I feel that I owe you an explanation as to why I’ve chosen the name “Sensational Learning”. Although I’m hoping that the learning experiences I try to create for Penguin will indeed sometimes be sensational, in the usual meaning of the word, I wouldn’t have chosen the name on that basis alone. Instead, it comes from playing around with words like sensory, making sense, and SEN (Special Education Needs), which are all highly relevant terms for our journey in learning.
If you look up the etymology of the word “sensational”, you’ll find (not so surprisingly) that it was originally used to describe something that stimulates the senses, causing a physical sensation. And when it comes to ASD, the senses and the way they respond to being stimulated, is central. Many of the symptoms that form basis for a diagnosis of autism are the results of a nervous system which processes sensory input in ways that are different to the norm. A person with autism may react strongly to certain sounds, due to them being seriously painful to them, or they may feel the need to spin, jump or rock in order to provide a calming input when experiencing sensory overload. One person with autism might have a nervous system that’s craving certain stimuli, such as squeezing, chewing, flickering, sharp sounds or strong flavours, while another person (or even the same person on another day!) feels the need to avoid those very same things, as they’re causing unbearable discomfort.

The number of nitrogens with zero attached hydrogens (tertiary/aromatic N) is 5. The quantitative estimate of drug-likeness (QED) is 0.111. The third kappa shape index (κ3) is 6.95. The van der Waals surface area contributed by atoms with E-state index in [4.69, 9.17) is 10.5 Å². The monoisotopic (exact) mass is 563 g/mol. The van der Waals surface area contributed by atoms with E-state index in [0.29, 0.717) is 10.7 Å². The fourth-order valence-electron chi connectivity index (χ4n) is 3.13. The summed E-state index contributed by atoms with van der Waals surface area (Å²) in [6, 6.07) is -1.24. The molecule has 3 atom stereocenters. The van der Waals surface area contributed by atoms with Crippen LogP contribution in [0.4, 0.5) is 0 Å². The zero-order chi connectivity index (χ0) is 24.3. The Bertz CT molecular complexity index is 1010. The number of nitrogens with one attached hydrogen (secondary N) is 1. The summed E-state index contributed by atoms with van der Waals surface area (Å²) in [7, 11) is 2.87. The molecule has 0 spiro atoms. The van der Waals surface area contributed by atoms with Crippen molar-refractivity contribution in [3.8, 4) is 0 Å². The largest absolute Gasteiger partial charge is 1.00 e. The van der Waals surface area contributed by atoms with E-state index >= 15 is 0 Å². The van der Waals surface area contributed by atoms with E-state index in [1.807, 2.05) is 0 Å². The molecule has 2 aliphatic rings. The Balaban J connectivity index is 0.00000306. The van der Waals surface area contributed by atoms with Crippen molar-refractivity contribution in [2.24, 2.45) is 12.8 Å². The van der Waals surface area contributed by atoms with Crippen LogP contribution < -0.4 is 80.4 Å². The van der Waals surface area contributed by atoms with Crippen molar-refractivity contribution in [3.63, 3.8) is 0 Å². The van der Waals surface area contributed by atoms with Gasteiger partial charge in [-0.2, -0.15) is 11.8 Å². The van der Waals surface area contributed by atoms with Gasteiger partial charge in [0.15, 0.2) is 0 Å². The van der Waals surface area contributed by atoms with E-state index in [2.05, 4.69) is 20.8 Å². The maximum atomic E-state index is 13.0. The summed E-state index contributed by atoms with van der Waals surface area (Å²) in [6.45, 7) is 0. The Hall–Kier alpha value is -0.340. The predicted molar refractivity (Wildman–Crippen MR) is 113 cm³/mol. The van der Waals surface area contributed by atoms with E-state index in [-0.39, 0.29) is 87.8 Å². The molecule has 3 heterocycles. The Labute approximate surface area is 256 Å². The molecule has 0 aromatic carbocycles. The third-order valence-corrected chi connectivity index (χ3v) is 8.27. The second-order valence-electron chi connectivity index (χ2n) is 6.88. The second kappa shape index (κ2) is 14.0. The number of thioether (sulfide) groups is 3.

While sensory stimulation can be a source of great distress to a person with ASD, it can also be key in their learning and development. There are quite a few therapies which are based around sensory stimulation, and the aim of these are usually to “strengthen the pathways”, building stronger connections in the brain and other parts of the nervous system. This will then, hopefully, make it easier for the person to deal with sensory input in general, and make them more resistant to sensory overload.
One of the ways of working with this is through “environmental enrichment”, where the person is exposed daily to intensive experiences of smells, touch, music etc. In future posts I’ll get back to how we incorporate aspects of this into our life with Penguin, but for now I recommend you to have a look at this article, which is from one of the leading studies on the subject, so far.
To better understand how sensory processing difficulties can affect a person’s experience of everyday life, and how this can lead to sensory overload and meltdowns or shutdowns, please watch these videos from The National Autistic Society: Can you make it to the end? and Make it stop. Make sure to keep the volume turned up.
Bear in mind that there can be great variations in how different individuals on the autism spectrum percieve things. So although videos like these are brilliant for giving us an idea of what it can be like to have autism, not everyone on the spectrum will find these representations accurate to their experience of sensory overload.
Finally, this post from Bill Nason/Autism Discussion Page is, from my perspective, one of the greatest things ever posted on facebook (and therefor also the first post I shared on our facebook page): Autism is not about behaviour
Thank you for taking your time to read this post, which will serve as a background to much of what we do. As you’ll see in future posts, too, sensory processing and stimulation plays a crucial part in my educational philosophy for Penguin. And that’s why we’re “sensational” 🙂